To have, or not to have co-founders, that is the question on the minds of most aspiring entrepreneurs. Do startups with co-founders have a better chance at success? Given that 19 out of 26 startups that entered India’s unicorn league this year have more than one founder, perhaps, answers the question.


While there are myriad factors that contribute to the making of a successful business, one that’s most crucial, experts concur, is choosing the right co-founder. “We have seen that there is more momentum, faster progress, and tougher problems getting tackled, leading overall to a higher chance of success when two co-founders with complementary skills come together,” says Esha Tiwary, India Head of Entrepreneur First.

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As a global talent investor firm, Entrepreneur First has broken new ground with their unique concept of talent investing – finding and funding talented and ambitious individuals who want to startup now. “In just 2.5 years since our launch in India, we have invested in 34 cutting-edge tech startups (all with more than one founder). Interestingly, of these 34 startups from India, 21 were funded by us during the pandemic,” notes Tiwary.

The Bengaluru-based firm’s close collaboration with early-stage investors shows that funding companies founded by teams rather than those with solo founders have better prospects.

Balancing act

“Based on my experience of building iD with my cousins, I believe that having the right co-founders can make a world of difference,” says PC Musthafa, CEO & Co-founder of iD Fresh Food, India’s leading fresh food brand.

“Each individual has his own strengths and weaknesses. For instance, my strengths are sales, marketing and finance. In my co-founders, I found the competencies that I was lacking -

manufacturing, technology and innovation. Our complementary skillsets make us the right team for running a successful business,” elucidates Musthafa.

K Vaitheeswaran, popularly known as ‘Father of E-commerce in India’, adds, “Co-founders must bring different strengths to the table for efficiency. There’s no point in all co-founders being techies. Multiple strengths like marketing, sales, operations, finance, and technology are required for success and varying skills makes it easier to scale. Vaithee started a new innings at the age of 56 with his co-founder Sundeep Thakran.

Similarly, when Ankit Garg, CEO and Co-founder of, approached Chaitanya Ramalingegowda in 2016 to come onboard as a co-founder, they mutually agreed that one will handle product development, research, and innovation at the company, while the other will look after marketing and customer experience.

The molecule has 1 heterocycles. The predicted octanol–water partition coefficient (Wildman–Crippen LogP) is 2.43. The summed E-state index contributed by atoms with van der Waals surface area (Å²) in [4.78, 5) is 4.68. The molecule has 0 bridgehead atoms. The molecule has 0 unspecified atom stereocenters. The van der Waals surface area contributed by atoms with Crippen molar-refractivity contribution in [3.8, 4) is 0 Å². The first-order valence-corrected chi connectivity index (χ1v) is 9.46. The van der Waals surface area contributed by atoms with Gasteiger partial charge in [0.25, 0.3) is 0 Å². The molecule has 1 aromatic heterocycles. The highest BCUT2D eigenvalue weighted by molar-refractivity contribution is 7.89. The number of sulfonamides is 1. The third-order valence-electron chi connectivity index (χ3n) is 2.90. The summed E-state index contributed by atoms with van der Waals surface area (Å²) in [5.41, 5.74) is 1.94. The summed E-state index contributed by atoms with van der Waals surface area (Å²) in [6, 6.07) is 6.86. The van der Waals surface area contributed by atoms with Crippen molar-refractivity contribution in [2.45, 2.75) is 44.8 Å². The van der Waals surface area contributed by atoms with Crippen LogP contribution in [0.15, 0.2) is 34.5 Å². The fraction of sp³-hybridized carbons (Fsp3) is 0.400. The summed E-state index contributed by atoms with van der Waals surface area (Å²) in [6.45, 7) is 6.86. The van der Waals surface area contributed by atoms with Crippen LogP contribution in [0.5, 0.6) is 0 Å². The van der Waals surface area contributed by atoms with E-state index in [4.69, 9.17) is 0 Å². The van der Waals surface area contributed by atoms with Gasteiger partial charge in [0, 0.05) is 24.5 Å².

“Our complementary skills have worked well for us, as Ankit has been able to drive the company’s growth by entering new market segments, solidifying the product portfolio within the company, and bolstering the production and logistics processes. I have been able to oversee innovative marketing campaigns, set up customer experience processes, and drive the fundraising efforts for the company,” admits Ramalingegowda.

Making it happen

The experience of building an impactful business with the right co-founder is priceless, yet most budding entrepreneurs struggle to find opportunities to make it happen. Are friends and families the only available choices as prospective co-founders?

At Entrepreneur First, complete strangers joining the six-month programme go from individual to co-founders of funded startups in just three months! “Most people who join the cohort don’t have a clear idea of what they will build,” confesses Tiwary. “We evaluate and accept them based on their potential, and then help them discover not just a viable business idea, but also a compatible co-founder,” she adds.

“We have created a culture where it is normal to co-found with someone within a few days of meeting them, and that works only because of our vigorous selection process and the intense co-working time on the cohort,” explains Tiwary. At the same time, the firm encourages founders to “break up as soon as it’s not working” – with none of the awkwardness or hard feelings that commonly hinder progress.

“Entrepreneurship can be a lonely experience,” says Musthafa. “While the highs are rewarding, the lows can be hard to handle. Having the right co-founders can help you tide through the tough times. My cousins and I share the same core values of trust, integrity and giving back to the society - and that has helped us survive the rough patches in business,” he adds.

Gurprit Singh, Co-Founder and Managing Partner at Umbrella Infocare thinks it’s important for the co-founder to share your vision when starting out. “When I started out, I wanted someone who shared my passion for anything cloud, with the energy and drive to not only setup a business but build with deep care and expertise. In the early days, when a business is budding, there are a lot of simple tasks that we need to do ourselves, and don’t have the resources to delegate to. We both had it in us to do this and right from executing to envisioning growth every year, devising strategy and finding the best skillset to ensure growth, my co-founder has complemented in these aspects every step of the way.”

In fact, Entrepreneur First’s experience of working with over 3000 founders across London, Singapore, Berlin, Paris, Toronto and India bears testament to the merits of individuals with diverse skillsets coming together to start a business. “For a startup to be successful, it’s vital to ensure that the co-founders have the right chemistry, complimentary skillsets, and alignment on long-term vision. There’s no asset like a talented, capable and compatible team in building a business,” affirms Tiwary.


(Disclaimer: Brand Desk Content)